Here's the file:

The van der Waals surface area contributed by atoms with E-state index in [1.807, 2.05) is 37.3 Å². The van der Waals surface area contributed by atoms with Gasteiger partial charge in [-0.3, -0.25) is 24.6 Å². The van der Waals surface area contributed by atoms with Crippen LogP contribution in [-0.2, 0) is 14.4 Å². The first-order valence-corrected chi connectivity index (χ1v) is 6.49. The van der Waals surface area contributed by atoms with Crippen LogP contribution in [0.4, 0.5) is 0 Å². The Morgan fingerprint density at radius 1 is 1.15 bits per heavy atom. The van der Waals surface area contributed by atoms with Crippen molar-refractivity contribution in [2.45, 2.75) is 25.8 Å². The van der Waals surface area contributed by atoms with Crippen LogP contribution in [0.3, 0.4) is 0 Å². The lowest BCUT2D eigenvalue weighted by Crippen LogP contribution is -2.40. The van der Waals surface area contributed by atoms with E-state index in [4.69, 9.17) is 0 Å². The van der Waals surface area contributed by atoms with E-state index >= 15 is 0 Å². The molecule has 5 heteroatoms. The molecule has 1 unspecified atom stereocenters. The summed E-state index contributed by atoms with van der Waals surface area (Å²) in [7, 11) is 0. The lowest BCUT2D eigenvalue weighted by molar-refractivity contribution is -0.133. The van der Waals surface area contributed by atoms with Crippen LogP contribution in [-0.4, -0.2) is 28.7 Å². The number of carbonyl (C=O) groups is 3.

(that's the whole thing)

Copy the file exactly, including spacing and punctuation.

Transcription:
The van der Waals surface area contributed by atoms with E-state index in [1.807, 2.05) is 37.3 Å². The van der Waals surface area contributed by atoms with Gasteiger partial charge in [-0.3, -0.25) is 24.6 Å². The van der Waals surface area contributed by atoms with Crippen LogP contribution in [-0.2, 0) is 14.4 Å². The first-order valence-corrected chi connectivity index (χ1v) is 6.49. The van der Waals surface area contributed by atoms with Crippen LogP contribution in [0.4, 0.5) is 0 Å². The Morgan fingerprint density at radius 1 is 1.15 bits per heavy atom. The van der Waals surface area contributed by atoms with Crippen molar-refractivity contribution in [2.45, 2.75) is 25.8 Å². The van der Waals surface area contributed by atoms with Crippen LogP contribution in [0.3, 0.4) is 0 Å². The lowest BCUT2D eigenvalue weighted by Crippen LogP contribution is -2.40. The van der Waals surface area contributed by atoms with E-state index in [4.69, 9.17) is 0 Å². The van der Waals surface area contributed by atoms with E-state index >= 15 is 0 Å². The molecule has 5 heteroatoms. The molecule has 1 unspecified atom stereocenters. The summed E-state index contributed by atoms with van der Waals surface area (Å²) in [7, 11) is 0. The lowest BCUT2D eigenvalue weighted by molar-refractivity contribution is -0.133. The van der Waals surface area contributed by atoms with Crippen LogP contribution in [-0.4, -0.2) is 28.7 Å². The number of carbonyl (C=O) groups is 3.